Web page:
Molecular dynamics simulation for the cluster formation process of Lennard‐Jones particles: Magic numbers and characteristic features
View Description Hide DescriptionCluster formation of Lennard‐Jones particles (65 536 atoms in a unit cell with an overall number density equal to 0.0149) was simulated by molecular dynamics. The temperature was set to decrease linearly with time by various thermostats, starting from a gas state temperature and ending at zero temperature. With the Nosé–Hoover thermostat, it was found that the translational temperature of the clusters suddenly decreased almost to zero when the cluster formation drastically increased around a reduced temperature (T*) of 0.5, while the internal temperature decreased linearly. Using the Andersen thermostat, which could simulate the aggregation of particles in an inert gas, both the internal and translational temperatures decreased almost linearly with time. When these thermostats were used, cluster–cluster and cluster–atom collisions did not give any magic number peaks in the size distribution up to 250 atoms/cluster at any temperature. Careful tracing of the cluster growth of 13‐atom clusters showed no difference in reactivity between icosahedral and nonicosahedral clusters. To simulate cooling in a supersonic jet, a thermostat which controlled only the translational temperature was introduced. After the clusters were formed by cooling the system with this thermostat, their internal temperature stayed at T*≊0.5, while the translational temperature decreased linearly to zero with time as it was controlled. A long‐time evaporation from these high‐temperature clusters gave peaks at 13 and 19 (and less significantly at 23 and 26) which are magic number sizes corresponding to single, double, triple, and quadruple icosahedra, respectively. The internal temperatures of 13‐ and 19‐atom clusters were higher than those of other size clusters. Higher evaporation energy was observed for the clusters of 13, 19, 23, and 26 atoms than for other size clusters after the long‐time evaporation, but only the 13‐atom clusters had the higher evaporation energy after cooling by the Andersen thermostat. These results suggest that magic number clusters were formed by evaporation to be trapped at the magic number sizes, and not by either cluster–atom or cluster–cluster collisions. Analyses of the radial distribution functions and the overall shapes of the generated solidlike clusters consisting of many isomers revealed the following characteristic features: The clusters around 13 and 26 atoms were close to being spherical, and the clusters around 19 atoms were oblate. Clusters around 13 atoms had an icosahedron‐based structure. The clusters around 55 atoms formed by the Nosé–Hoover and the Andersen thermostats were close to spherical and had an ordered structure. Clusters from 30 to 50 atoms had a disordered structure or a mixture of the different series of structures.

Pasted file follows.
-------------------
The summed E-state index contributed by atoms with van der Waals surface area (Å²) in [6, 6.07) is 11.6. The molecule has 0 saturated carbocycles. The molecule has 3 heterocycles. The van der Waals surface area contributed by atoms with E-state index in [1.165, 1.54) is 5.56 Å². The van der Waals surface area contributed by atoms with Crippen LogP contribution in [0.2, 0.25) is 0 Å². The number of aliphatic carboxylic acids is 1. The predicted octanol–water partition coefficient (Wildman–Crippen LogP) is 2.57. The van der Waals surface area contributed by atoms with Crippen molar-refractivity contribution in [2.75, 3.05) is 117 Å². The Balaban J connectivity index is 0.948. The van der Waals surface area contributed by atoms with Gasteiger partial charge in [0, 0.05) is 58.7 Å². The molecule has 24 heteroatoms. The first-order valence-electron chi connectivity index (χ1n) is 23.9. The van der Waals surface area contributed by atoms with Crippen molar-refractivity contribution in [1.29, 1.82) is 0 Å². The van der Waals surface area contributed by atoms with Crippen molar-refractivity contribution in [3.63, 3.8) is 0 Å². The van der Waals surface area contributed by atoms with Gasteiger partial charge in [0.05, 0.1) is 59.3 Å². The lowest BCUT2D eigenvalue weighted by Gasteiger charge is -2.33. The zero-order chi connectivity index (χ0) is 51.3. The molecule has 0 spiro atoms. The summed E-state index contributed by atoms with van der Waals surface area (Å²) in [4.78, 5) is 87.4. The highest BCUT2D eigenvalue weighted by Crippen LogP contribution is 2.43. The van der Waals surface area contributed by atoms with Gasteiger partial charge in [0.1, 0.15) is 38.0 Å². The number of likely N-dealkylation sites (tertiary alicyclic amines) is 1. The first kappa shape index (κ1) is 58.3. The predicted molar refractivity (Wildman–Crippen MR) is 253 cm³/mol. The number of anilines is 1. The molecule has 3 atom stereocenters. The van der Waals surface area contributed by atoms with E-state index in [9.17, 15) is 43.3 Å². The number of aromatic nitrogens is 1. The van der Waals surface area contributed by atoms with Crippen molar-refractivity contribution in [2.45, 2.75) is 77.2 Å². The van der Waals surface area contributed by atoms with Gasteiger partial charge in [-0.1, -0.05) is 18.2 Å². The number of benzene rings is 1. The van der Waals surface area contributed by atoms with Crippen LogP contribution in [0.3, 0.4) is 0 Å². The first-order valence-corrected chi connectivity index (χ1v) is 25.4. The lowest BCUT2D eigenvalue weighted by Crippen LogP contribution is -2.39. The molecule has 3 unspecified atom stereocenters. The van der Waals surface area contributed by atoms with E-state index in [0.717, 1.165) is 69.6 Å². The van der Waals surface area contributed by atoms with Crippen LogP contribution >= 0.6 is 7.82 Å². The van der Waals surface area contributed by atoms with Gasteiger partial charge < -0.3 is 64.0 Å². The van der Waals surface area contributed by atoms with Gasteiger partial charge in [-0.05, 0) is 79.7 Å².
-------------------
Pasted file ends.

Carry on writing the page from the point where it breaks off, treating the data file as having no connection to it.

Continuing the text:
Transformation kinetics in one‐dimensional processes with continuous nucleation: The effect of shielding
View Description Hide DescriptionA derivation is presented for the fraction of material transformed as a function of time, X(t), for one‐dimensional phase transformations which occur via continuous nucleation and growth and which produce anisotropic particles. This derivation, which accounts for shielding effects and does not assume site saturation, is the first such derivation given for this type of problem. The analytical formulas which are found are evaluated in an approximate fashion for two different values of growth rate anisotropy. The results are compared with numerical simulations, and it is shown that the expressions derived are highly accurate.